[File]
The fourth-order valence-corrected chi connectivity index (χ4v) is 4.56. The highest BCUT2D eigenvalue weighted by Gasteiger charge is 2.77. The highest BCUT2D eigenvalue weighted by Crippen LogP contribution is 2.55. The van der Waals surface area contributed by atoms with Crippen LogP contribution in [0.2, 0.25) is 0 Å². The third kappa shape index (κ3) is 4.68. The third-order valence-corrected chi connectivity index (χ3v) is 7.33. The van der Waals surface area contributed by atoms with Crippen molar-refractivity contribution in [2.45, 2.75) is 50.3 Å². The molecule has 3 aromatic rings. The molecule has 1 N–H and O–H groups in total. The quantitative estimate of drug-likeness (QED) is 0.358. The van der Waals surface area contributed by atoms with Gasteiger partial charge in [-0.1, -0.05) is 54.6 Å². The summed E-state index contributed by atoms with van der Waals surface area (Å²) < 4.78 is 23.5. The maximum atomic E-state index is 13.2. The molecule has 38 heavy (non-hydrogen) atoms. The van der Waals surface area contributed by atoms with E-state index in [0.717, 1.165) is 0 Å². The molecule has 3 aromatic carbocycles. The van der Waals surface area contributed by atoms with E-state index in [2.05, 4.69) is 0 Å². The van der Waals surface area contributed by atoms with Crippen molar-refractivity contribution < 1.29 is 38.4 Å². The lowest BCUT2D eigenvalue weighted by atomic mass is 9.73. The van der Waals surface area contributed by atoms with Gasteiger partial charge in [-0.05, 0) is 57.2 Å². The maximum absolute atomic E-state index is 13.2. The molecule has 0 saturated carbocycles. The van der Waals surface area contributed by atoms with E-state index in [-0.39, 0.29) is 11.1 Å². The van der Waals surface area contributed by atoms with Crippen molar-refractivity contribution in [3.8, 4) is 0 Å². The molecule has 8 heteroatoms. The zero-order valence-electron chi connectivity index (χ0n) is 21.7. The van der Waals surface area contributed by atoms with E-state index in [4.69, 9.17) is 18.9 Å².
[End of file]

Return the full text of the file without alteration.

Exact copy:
The fourth-order valence-corrected chi connectivity index (χ4v) is 4.56. The highest BCUT2D eigenvalue weighted by Gasteiger charge is 2.77. The highest BCUT2D eigenvalue weighted by Crippen LogP contribution is 2.55. The van der Waals surface area contributed by atoms with Crippen LogP contribution in [0.2, 0.25) is 0 Å². The third kappa shape index (κ3) is 4.68. The third-order valence-corrected chi connectivity index (χ3v) is 7.33. The van der Waals surface area contributed by atoms with Crippen molar-refractivity contribution in [2.45, 2.75) is 50.3 Å². The molecule has 3 aromatic rings. The molecule has 1 N–H and O–H groups in total. The quantitative estimate of drug-likeness (QED) is 0.358. The van der Waals surface area contributed by atoms with Gasteiger partial charge in [-0.1, -0.05) is 54.6 Å². The summed E-state index contributed by atoms with van der Waals surface area (Å²) < 4.78 is 23.5. The maximum atomic E-state index is 13.2. The molecule has 38 heavy (non-hydrogen) atoms. The van der Waals surface area contributed by atoms with E-state index in [0.717, 1.165) is 0 Å². The molecule has 3 aromatic carbocycles. The van der Waals surface area contributed by atoms with E-state index in [2.05, 4.69) is 0 Å². The van der Waals surface area contributed by atoms with Crippen molar-refractivity contribution < 1.29 is 38.4 Å². The lowest BCUT2D eigenvalue weighted by atomic mass is 9.73. The van der Waals surface area contributed by atoms with Gasteiger partial charge in [-0.05, 0) is 57.2 Å². The maximum absolute atomic E-state index is 13.2. The molecule has 0 saturated carbocycles. The van der Waals surface area contributed by atoms with E-state index in [-0.39, 0.29) is 11.1 Å². The van der Waals surface area contributed by atoms with Crippen molar-refractivity contribution in [3.8, 4) is 0 Å². The molecule has 8 heteroatoms. The zero-order valence-electron chi connectivity index (χ0n) is 21.7. The van der Waals surface area contributed by atoms with E-state index in [4.69, 9.17) is 18.9 Å².